Boosting Satisfaction and Income: A Case Study

It’s not often that you can provide a service that saves members money and reduces their frustration, while generating fee income for the credit union. But that’s exactly what Central Florida Educators’ Federal Credit Union (Orlando, FL, $788 million, 109,000 members) has done with its implementation of a Courtesy Payment program. In just six months, the credit union has seen call center complaint calls drop, member satisfaction improve, and net fee income increase by an average of over $350,000 monthly.

 

By Users Incorporated - A Fiserv Connection

 

It’s not often that you can provide a service that saves members money and reduces their frustration, while generating fee income for the credit union. But that’s exactly what Central Florida Educators’ Federal Credit Union (Orlando, FL, $788 million, 109,000 members) has done with its implementation of a Courtesy Payment program. In just six months, the credit union has seen call center complaint calls drop, member satisfaction improve, and net fee income increase by an average of over $350,000 monthly.

“We pride ourselves on member service, so our primary goal with courtesy payment was to reduce member frustration – especially from overdrafts that result from a simple math error,” explains Executive Vice President Kent Lugrand. “Sometimes, that error throws the balance off just a few cents, causing the member to bounce a check.” These situations prove frustrating all around – as the member incurs merchant and credit union fees, and the credit union’s staff is tied up handling complaints and reversing fees. “We’d rather spend our labor dollars on positive services, such as communicating current promotions, opening new accounts, and enrolling new members,” Lugrand says.

Enabling a Solution

To develop a courtesy payment program that would be easy and efficient to set up, administer and maintain, Central Florida recognized the need for the right enabling technology. The credit union began by choosing the browser-based Courtesy Pay Manager solution from its core processor, USERS. This software enables the credit union to set up the criteria and business rules for courtesy payment, then automatically processes qualified overdraft payments and assesses the right fees to member accounts. The credit union also links Courtesy Pay Manager to a third-party package designed for tasks like member communication, disclosure delivery, and collections. Since both products are based on the pervasive SQL standard, they can share the necessary data automatically.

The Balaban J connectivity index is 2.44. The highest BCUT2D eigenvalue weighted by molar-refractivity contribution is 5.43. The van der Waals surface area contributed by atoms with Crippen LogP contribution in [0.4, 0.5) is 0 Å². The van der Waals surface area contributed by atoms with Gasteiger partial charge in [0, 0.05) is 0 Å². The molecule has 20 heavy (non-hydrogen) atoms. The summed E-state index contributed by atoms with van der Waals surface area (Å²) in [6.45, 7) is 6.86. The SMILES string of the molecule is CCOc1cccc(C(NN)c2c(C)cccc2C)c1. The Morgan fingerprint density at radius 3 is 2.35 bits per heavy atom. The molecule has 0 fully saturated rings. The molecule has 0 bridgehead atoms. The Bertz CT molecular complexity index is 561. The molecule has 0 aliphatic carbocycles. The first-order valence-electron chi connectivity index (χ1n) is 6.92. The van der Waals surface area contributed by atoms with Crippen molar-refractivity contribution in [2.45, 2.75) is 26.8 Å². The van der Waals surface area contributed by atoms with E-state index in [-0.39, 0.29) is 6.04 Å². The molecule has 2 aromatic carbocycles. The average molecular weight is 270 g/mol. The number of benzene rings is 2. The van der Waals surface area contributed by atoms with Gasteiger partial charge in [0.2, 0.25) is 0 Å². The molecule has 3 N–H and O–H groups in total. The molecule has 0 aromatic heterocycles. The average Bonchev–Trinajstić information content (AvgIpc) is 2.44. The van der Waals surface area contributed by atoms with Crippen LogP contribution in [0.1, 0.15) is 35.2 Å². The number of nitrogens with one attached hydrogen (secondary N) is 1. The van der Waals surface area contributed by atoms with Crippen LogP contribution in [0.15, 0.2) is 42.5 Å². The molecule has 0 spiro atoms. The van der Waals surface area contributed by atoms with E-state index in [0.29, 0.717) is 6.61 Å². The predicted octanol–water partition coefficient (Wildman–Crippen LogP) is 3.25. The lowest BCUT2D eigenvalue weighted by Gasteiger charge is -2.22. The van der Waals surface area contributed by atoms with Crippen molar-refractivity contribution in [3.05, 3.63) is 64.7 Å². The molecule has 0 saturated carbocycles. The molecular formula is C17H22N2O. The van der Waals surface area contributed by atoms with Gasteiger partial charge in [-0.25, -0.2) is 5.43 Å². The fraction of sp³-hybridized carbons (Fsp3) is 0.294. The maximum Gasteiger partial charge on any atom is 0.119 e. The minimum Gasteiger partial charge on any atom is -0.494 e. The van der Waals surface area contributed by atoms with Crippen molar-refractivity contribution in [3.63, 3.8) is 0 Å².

The resulting courtesy payment program at Central Florida differs from many in the industry in two respects:

  1. The service is offered to all checking account holders. “If you use creditworthiness as a criterion, the service may begin to look like a loan,” Lugrand says. “So we decided to take credit out of the equation.” Courtesy payment is automatically available to all 63,000 members with checking accounts, who must meet certain guidelines (such as keeping their credit union loans current) to retain the privilege.
  2. All members receive the same limit of $500. “In talking with industry suppliers and through our own research, we found that $500 is the magic number,” Lugrand says. At higher limits, the increase in write-offs starts to outstrip the incremental increase in income; at lower limits, the reverse is true, but the threshold may be too low to be valuable to members. So while Central Florida’s software supports multiple-tier payment programs, the credit union decided to extend the same limit of $500 to all checking account holders. “It’s enough to be useful, but not so much that members are continually behind the eight-ball,” Lugrand says.

Central Florida also extends the service on all types of inclearings, including ATM, ACH, debit and check cards. “We’re encouraging members to use electronic channels because it’s cheaper to clear an electronic transaction than a paper check,” he says. “We didn’t want our courtesy payment program to hinder that goal.”

Since launching the program in mid-September of 2003, Central Florida has seen outstanding results on all fronts. “Members are writing and calling to thank us for saving them money on the merchant side of the transaction,” Lugrand says. Call center staff is handling fewer complaints and spending more time on proactive sales. And while fee generation wasn’t the prime goal, the credit union has succeeded here, too: After write-offs, the program has generated an average of over $350,000 each month in additional fee income during the first six months of the program.

“Courtesy Payment fits very well with our philosophy and goals,” Lugrand says. “Our main focus was to deliver a checking service in a satisfactory way, and I believe we’re doing that. And as we train our call center staff to be ‘universal agents,’ the reduced volume of checking account service calls will allow them to spend more time on true income generating products, like mortgage, auto, and personal loans.”

For more information about USERS’ Courtesy Pay Manager or other technology solutions for credit unions, call 1-800-523-7282, ext. 1548.


 
 

April 26, 2004


Comments

 
 
 
  • horrible
    Anonymous